I hope my effort to tackle this difficult subject has helped you understand more about your piano, and most importantly understand why it is important to tune your piano regularly!
What is a false beat?
One of the most difficult and aggravating things that a piano tuner faces is what are called “false beats”. These occur when a single string produces a sound pulse that basically sounds like two strings that are out of tune. Each individual string should ring clearly as a pure sound with no distortions. Less expensive pianos tend to have more false beats, but they can occur in any piano of all ages and levels of quality. As pianos age, many strings, particularly in the upper treble section, tend to develop these false beats.
Many professional pianists or musicians generally have a limited knowledge of tuning. This issue is due to the fact they there are rarely any tuning courses offered in music schools. These courses are simply are not a part of most music degree programs. Pianist’s experience of tuning comes from listening to recordings or going to concert halls, where high-end concert grand pianos are tuned more often – sometimes daily. While this does provide a reference to the ear for what is well tuned, it does not give the academic and scientific base for understanding tuning. I have found this to be a disappointing shortcoming. I can also testify, given that I have a music degree in Piano Performance, that musicians often hear tidbits of information that are often not correct and lack the over-arching complete knowledge of a given aspect of tuning. This leads to a wild assortment of statements that often confuse the subject even more. I personally was so frustrated by contradictory statements by my fellow students and even teachers that I requested a course be designed for me while I was studying. I was fortunate to have an excellent tuner on staff and a dean that was willing to make the course possible. I also took elective courses in physics and acoustics to augment my musical education – these were NOT required for my music degree!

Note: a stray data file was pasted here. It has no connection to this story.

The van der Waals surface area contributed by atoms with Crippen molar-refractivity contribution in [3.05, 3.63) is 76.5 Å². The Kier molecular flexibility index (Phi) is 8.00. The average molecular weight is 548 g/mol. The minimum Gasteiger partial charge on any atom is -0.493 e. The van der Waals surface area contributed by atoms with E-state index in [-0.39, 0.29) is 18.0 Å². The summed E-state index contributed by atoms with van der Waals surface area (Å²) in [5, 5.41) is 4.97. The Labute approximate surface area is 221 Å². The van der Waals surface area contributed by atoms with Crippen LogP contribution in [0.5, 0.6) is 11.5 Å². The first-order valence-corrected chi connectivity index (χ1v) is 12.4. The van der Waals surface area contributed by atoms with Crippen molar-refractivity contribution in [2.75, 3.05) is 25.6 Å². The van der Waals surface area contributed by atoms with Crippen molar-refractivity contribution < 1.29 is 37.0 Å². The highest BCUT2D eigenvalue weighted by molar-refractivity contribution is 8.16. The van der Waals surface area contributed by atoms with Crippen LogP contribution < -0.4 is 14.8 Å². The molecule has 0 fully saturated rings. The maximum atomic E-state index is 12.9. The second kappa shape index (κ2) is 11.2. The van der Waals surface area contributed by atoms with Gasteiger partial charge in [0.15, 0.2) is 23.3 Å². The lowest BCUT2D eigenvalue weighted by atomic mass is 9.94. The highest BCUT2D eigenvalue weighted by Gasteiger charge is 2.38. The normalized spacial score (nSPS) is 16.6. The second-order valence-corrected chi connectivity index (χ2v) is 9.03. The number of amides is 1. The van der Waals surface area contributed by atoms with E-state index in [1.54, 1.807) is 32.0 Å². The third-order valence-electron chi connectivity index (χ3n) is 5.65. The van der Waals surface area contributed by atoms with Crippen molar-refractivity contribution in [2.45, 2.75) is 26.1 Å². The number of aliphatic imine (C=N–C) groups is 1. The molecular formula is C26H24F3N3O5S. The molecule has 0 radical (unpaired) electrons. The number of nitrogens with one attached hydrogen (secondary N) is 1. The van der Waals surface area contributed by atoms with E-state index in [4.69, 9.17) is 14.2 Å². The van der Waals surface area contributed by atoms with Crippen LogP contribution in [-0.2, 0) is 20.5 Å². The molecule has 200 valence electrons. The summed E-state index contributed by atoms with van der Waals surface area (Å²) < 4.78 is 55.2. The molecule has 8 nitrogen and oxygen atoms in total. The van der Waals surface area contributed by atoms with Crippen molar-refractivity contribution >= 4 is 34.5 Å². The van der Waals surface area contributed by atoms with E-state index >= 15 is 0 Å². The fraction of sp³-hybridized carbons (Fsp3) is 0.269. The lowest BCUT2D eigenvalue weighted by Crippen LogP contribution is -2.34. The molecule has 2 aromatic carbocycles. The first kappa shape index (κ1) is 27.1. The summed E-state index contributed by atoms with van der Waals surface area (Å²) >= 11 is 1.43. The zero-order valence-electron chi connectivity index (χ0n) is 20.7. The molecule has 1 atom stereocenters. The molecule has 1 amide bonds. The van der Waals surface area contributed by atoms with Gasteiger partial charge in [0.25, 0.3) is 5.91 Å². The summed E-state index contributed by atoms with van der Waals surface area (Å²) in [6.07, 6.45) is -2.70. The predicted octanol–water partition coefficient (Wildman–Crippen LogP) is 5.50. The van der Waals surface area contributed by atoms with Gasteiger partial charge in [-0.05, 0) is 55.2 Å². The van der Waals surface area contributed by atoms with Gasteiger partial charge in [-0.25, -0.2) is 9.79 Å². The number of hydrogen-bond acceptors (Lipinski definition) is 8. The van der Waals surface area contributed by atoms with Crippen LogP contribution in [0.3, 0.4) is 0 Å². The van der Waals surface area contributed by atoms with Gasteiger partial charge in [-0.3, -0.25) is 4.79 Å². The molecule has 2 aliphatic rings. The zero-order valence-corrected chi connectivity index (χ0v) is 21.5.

The single element than most musicians can hear most easily is the beats in the mis-tuned unisons (2 or more notes of the same frequency) or octaves which when tuned properly should not any beats. Beats essentially occur when strings are off by a faction of rate of frequency. For example, one string might have a frequency of 100 cycles per second and a second string a frequency of 101 cycles per second. In this case, the second faster frequency would catch up and pass the slower frequency causing the amplitude (loudness) of the sine wave to increase. This is what is called a beat. Without making this an involved lesson in acoustics, the effects is like turning the volume control on a pure tone to a higher volume level for a second and then back to the level it started at, and repeating this again and again.